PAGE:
Blue tit on feeder.
Further to my diary entry for May 16th
, I can confirm that the blue tits (Parus caerulea
) in the box on the birch tree (Betula sp.
) are very busily feeding young - I must have misread signs of their demise back in May! An added bonus is another family of blue tits busily feeding young in a nestbox on the front of the house. The starlings (Sturnus vulgaris
) now appear to be incubating in the nestbox which I put on the house this year. At last I've seen house martins (Delichon urbica
) in our street - indeed they briefly explored the artificial nest on my house. Sadly the visit was all too brief and after their initial 10 minute exploration, I have not seen them again. House martins seem to be generally scarce in my town this year.
I make no secret of the fact that I am a wasp lover! (See for example the feature on wasps
). Since becoming very fond of these insects, I have longed to find a nest - preferably one in my garden. So it was with mixed feelings that, whilst digging up some loam from an old pile of inverted turves, I felt the sharp pain of a wasp sting on my forearm and realised that I had disturbed a wasp nest.
The impossibly cute red wasp!
In truth the pain was very mild - just like a pin prick really (it was nothing compared to the irritation of the itching which arrived the next day). I was saddened to see that rather than just disturb the wasps I had actually dug out an entire nest of the distinctively marked red wasp (Vespula rufa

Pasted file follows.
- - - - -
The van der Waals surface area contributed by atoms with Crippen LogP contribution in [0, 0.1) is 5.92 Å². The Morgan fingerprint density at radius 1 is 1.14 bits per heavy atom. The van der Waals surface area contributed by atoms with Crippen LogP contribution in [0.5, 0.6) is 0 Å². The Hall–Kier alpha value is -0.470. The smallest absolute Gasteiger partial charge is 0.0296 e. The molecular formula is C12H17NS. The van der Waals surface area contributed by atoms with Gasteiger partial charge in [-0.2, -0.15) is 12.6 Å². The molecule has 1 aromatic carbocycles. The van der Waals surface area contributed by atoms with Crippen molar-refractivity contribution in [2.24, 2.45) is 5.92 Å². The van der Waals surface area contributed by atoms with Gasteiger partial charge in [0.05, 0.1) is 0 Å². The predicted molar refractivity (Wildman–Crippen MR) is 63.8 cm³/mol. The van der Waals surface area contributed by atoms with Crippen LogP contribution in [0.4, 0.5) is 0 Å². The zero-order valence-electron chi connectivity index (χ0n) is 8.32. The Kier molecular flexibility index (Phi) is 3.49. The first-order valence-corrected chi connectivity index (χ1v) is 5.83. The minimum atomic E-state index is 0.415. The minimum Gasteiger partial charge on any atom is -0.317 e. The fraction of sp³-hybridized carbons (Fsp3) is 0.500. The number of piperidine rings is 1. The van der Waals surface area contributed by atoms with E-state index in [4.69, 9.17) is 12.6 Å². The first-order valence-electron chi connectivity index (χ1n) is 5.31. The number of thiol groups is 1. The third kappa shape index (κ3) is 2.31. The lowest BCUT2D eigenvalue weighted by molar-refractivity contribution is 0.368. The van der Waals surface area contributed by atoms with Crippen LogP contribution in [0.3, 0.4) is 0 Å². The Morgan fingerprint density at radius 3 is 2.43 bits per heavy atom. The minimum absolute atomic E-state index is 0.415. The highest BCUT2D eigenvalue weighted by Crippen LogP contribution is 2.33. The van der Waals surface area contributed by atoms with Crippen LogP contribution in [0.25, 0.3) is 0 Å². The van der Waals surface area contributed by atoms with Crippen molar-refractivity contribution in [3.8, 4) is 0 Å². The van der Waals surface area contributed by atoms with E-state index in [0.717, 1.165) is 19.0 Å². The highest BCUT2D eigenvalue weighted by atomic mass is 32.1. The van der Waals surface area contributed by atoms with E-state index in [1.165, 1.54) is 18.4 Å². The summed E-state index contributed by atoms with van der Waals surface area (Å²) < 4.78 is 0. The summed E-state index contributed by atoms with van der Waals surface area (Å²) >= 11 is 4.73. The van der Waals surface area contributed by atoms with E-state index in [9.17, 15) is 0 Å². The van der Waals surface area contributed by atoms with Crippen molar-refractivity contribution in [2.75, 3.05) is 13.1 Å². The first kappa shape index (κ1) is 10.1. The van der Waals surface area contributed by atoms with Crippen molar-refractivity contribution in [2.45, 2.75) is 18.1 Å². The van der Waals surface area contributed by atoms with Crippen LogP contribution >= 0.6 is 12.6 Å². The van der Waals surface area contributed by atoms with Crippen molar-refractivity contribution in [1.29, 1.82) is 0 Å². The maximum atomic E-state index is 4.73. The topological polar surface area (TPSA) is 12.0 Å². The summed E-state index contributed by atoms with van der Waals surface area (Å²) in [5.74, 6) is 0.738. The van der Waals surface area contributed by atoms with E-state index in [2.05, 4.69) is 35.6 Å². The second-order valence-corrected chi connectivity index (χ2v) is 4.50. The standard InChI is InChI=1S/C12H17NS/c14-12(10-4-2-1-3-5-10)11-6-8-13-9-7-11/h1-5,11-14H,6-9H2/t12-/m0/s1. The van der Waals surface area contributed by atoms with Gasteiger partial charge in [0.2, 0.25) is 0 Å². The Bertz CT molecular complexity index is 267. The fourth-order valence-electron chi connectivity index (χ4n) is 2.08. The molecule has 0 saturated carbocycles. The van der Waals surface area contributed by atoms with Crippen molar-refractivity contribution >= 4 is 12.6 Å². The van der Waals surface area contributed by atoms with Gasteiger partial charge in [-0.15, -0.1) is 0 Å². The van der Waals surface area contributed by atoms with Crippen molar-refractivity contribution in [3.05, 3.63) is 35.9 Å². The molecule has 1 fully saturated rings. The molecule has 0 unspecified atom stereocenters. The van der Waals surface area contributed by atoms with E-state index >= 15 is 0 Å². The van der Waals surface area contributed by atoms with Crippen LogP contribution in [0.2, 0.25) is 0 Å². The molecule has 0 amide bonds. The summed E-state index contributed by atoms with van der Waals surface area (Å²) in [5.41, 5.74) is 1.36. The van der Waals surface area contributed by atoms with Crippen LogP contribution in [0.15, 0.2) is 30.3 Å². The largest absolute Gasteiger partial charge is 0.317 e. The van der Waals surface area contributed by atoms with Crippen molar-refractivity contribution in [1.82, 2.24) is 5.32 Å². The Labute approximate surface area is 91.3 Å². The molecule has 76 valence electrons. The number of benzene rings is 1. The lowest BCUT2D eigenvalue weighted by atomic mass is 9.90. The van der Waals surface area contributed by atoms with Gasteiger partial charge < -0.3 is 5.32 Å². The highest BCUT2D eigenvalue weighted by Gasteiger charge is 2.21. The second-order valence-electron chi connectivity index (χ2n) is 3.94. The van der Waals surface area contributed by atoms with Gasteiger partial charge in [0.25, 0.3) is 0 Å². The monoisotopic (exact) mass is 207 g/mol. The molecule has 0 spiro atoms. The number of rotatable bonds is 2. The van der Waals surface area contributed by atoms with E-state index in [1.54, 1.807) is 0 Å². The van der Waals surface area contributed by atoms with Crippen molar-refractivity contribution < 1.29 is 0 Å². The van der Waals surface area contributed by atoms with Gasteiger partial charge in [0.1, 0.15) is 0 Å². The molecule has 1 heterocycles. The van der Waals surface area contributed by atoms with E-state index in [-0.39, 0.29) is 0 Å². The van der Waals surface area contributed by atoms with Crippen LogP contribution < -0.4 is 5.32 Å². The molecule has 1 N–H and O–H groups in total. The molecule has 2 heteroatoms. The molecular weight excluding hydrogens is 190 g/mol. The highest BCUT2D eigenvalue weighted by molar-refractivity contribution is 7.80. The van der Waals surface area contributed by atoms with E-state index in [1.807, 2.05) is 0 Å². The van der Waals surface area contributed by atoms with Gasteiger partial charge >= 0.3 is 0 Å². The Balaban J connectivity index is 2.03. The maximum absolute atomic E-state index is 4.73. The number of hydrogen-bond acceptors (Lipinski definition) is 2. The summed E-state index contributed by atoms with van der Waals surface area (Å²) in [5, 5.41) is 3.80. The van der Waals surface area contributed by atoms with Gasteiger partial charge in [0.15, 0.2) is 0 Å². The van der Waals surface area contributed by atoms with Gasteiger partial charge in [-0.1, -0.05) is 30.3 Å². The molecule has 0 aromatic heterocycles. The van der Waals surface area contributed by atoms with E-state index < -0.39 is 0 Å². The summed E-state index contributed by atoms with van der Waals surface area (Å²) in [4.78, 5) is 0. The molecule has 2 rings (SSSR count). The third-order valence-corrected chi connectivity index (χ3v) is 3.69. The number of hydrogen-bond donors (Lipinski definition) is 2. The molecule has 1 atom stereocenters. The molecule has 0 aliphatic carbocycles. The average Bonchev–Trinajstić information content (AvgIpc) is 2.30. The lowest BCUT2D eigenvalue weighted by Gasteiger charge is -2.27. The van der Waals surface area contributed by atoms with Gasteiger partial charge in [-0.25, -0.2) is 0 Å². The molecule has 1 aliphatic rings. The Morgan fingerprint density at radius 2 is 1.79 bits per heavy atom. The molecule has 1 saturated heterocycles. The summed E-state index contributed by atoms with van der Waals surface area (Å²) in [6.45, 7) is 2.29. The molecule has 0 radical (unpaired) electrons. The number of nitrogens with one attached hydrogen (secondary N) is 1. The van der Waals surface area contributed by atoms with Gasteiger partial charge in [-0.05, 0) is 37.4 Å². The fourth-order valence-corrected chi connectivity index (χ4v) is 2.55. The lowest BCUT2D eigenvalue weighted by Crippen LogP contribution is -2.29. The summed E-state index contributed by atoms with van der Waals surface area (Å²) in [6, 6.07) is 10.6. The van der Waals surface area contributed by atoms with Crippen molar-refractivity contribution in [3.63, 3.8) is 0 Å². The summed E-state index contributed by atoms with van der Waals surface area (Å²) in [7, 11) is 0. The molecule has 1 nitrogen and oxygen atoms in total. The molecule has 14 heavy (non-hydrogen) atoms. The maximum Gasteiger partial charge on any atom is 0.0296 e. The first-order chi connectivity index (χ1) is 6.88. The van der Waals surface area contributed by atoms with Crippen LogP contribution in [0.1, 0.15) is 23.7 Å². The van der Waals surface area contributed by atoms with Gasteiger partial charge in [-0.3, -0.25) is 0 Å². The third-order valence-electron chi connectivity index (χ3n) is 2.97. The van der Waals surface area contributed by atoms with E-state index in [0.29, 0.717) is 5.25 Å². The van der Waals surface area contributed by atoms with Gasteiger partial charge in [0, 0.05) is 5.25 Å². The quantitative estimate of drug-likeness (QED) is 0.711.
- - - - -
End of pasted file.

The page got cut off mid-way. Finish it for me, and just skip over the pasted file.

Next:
). This was a very early nest - no bigger than a tea bag and very similar looking (the paper it was made from had a very lacy, indeed tea-bag-like, quality). There was something like 15-20 large grubs in the nest. I picked it up and put it back into the mound of earth from which I had dug it. Soon worker wasps, now oblivious to my presence, were attempting to repair the nest. I could see about half a dozen workers and the larger queen (she had much less of the red colouration on her abdomen). I covered the exposed nest with some roofing tiles. From time to time during the rest of the day I removed the tiles to examine the nest. Calm seemed to be restored - the wasps tending the grubs.
I had high hopes of being in the privileged position of watching this nest develop over the coming weeks. Sadly the next day I examined the nest only to find a scene of devastation. There were dead and dying workers (some with their wings removed) and dead grubs. All around were what I assumed to be the culprits - small black ants (probably Lasius niger
). Clearly exposing the nest, whilst not directly destroying it, had signalled its demise. I can only hope that the next time I encounter a nest, I notice it before putting a spade through it.